Russian Trans-Continental Rail Freight Doubles In 2021

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  • Servicing China-Europe routes  
  • Possibility to connect trans-continental routes with the International North-South Transport Corridor 

China has dramatically increased the shipment of goods to Europe using the railway infrastructure in Russia and Central Asia, with freight train transport doubling in the first two months of this year after seeing a similar surge in demand between 2019 and 2020, according to official data from China customs. Over 2,000 freight trains ran between China and Europe in January and February of 2021, about double the rate seen from last year.

Freight train shipping via Russia has increased by 50% in 2020 compared to 2019, and has climbed a massive 700 percent since 2016, amid the implementation of China’s Belt and Road initiative to expand trade and integrate Eurasia.

Shorter transit times offered by rail-based shipping, combined with a global container shortage, has made overland transport via Russia and the countries of Central Asia an increasingly attractive proposition for exporters in China, Europe and across Central Asia.

Overland shipping by rail can be an attractive alternative to sea-based shipping, even if it is more expensive. Infrastructure maintenance and the costs associated with the transfer of cargoes to and from various modes of transport are currently being examined as to how to reduce these expenses, digital solutions such as Fintech will help.

Under ordinary conditions, ships take about 30-33 days to travel from ports in East Asia to northern Europe using the Suez Canal, which accounts for as much as 12% of all globally shipped goods. If ships are forced to travel around Africa, as has happened due to the grounding in the Suez of the massive Ever Green vessel, that shipping time grows by weeks.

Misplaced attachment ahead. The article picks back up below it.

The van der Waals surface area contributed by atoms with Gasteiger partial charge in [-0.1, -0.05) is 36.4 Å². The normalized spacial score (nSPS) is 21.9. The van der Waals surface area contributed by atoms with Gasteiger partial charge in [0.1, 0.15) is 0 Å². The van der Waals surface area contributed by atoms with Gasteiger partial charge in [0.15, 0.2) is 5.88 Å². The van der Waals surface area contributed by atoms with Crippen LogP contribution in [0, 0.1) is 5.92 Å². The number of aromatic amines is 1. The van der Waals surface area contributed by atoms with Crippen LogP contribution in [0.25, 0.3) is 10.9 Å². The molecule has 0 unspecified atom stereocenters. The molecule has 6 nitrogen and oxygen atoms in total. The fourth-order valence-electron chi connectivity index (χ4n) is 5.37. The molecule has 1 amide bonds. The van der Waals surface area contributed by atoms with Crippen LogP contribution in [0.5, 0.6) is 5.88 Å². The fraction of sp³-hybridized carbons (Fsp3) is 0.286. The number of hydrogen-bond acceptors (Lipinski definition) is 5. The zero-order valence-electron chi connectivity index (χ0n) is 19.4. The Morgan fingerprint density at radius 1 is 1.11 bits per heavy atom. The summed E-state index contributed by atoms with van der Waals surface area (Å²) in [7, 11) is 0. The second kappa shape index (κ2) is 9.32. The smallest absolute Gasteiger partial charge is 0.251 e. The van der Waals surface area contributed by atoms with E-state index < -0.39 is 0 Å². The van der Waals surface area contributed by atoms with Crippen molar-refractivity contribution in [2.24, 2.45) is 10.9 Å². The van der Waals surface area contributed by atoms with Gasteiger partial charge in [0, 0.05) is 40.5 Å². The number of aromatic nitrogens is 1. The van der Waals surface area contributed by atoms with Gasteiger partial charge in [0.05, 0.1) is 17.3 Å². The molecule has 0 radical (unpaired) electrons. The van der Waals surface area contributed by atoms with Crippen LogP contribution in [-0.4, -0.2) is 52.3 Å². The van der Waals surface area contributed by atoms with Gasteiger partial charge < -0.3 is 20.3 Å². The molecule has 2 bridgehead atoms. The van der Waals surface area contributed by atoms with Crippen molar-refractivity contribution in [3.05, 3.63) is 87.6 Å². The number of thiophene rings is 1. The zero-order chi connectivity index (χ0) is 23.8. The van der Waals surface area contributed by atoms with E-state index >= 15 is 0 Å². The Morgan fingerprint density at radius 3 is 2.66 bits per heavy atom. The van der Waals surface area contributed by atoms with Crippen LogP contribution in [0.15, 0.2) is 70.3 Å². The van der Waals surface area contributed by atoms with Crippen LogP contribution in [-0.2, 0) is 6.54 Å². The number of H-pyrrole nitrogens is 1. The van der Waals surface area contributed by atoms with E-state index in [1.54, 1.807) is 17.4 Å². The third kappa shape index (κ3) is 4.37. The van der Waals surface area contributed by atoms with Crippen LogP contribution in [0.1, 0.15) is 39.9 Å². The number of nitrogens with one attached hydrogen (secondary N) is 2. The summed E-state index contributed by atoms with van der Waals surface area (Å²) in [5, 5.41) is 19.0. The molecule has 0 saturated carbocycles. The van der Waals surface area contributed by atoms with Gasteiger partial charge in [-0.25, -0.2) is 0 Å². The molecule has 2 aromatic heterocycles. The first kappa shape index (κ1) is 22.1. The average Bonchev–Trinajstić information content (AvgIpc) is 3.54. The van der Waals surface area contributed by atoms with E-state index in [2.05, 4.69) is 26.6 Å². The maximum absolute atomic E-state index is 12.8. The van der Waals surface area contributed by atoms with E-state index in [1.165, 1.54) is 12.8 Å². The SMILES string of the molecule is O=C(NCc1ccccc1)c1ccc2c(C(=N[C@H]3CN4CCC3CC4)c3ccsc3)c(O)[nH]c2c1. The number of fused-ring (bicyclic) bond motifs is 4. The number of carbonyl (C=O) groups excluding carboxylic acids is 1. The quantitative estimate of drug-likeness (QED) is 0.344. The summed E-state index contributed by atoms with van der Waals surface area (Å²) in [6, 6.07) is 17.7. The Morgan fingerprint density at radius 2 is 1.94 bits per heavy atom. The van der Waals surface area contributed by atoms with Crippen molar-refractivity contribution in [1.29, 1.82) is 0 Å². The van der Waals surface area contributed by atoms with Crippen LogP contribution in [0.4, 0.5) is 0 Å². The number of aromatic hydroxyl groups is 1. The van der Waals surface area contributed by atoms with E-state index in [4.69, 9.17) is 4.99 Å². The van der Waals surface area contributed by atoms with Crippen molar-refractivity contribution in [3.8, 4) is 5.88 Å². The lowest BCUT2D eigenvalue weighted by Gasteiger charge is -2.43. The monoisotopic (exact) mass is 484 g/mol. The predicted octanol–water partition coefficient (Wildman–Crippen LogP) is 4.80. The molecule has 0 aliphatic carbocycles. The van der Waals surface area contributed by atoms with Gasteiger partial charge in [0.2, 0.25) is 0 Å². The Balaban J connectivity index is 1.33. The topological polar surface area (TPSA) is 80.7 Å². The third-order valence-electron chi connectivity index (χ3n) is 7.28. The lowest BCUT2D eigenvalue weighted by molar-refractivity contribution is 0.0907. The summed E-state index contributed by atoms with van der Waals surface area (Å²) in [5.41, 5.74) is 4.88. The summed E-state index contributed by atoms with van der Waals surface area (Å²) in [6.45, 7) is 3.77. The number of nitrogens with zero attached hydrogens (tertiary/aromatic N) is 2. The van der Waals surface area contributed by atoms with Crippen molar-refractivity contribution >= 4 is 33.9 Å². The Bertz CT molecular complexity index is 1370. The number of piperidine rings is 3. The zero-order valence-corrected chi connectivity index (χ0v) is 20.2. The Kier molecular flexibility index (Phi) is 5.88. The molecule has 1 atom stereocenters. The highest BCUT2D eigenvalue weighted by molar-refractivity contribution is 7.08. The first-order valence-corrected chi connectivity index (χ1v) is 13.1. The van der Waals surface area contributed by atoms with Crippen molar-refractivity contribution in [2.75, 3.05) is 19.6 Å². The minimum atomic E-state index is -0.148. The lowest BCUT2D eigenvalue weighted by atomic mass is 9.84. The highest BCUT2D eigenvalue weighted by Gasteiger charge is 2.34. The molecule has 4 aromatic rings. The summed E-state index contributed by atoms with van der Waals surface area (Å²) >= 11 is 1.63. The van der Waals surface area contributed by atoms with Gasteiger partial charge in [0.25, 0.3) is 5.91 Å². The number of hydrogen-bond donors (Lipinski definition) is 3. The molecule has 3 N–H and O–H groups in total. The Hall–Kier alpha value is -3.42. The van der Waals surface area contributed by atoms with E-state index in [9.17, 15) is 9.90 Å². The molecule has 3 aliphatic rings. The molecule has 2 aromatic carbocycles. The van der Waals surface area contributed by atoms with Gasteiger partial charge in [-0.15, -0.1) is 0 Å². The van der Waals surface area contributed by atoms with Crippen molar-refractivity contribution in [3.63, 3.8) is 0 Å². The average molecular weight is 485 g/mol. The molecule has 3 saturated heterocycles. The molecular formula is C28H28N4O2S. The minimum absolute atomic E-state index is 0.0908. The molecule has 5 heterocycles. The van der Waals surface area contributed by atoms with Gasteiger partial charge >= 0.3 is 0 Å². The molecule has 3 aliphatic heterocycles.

By comparison, major Russian companies such as Fesco Transport Group offer deliveries from China, Japan or Korea to terminals in the European Union in as little as 19 days.

Overall, overland rail-based shipping still accounts for only a fraction of China’s total exports, with the estimated 209,000 containers shipped to Europe via rail in the first two months of 2021 accounting for just over 10% of the 2 million containers processed by Yangshan Port south of Shanghai in January alone.

However, subsidies provided under the Belt and Road Initiative, combined with increasing demand for speedier shipment of high-value goods amid coronavirus-related lockdowns, have prompted companies to utilize overland transport, with the China-Europe rail routes continuing to expand capacity in light of the surging demand.

On Friday, Russia’s Fesco stated that it has seen a jump in demand for alternative routes from customers who ordinarily ship goods to Europe through the Suez Canal. Shipping through the strategic waterway ground to a halt last week after the Ever Given, a large Panamanian-flagged, German-owned container ship, ran aground while on route, rendering the canal temporarily inoperable.

That has in turn lead to a rethink about the Suez bottleneck. Costs related to the Suez Canal blockage are estimated to have reached US$9 billion a day. Alternative routes such as the International North-South Transport Corridor (INSTC) have been proposed, with enhancements to that, including another canal put on the back burner due to the US$7 billion construction costs. That may well now be revisited with a combined INSTC multi-modal canal and rail network linking with Russia’s trans-continental rail.

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Russia Briefing is written by Dezan Shira & Associates. The firm has 28 offices throughout Eurasia, including China, Russia, India, and the ASEAN nations, assisting foreign investors into the Eurasian region. Please contact Maria Kotova at russia@dezshira.com for Russian investment advisory or assistance with market intelligence, legal, tax and compliance issues throughout Asia.

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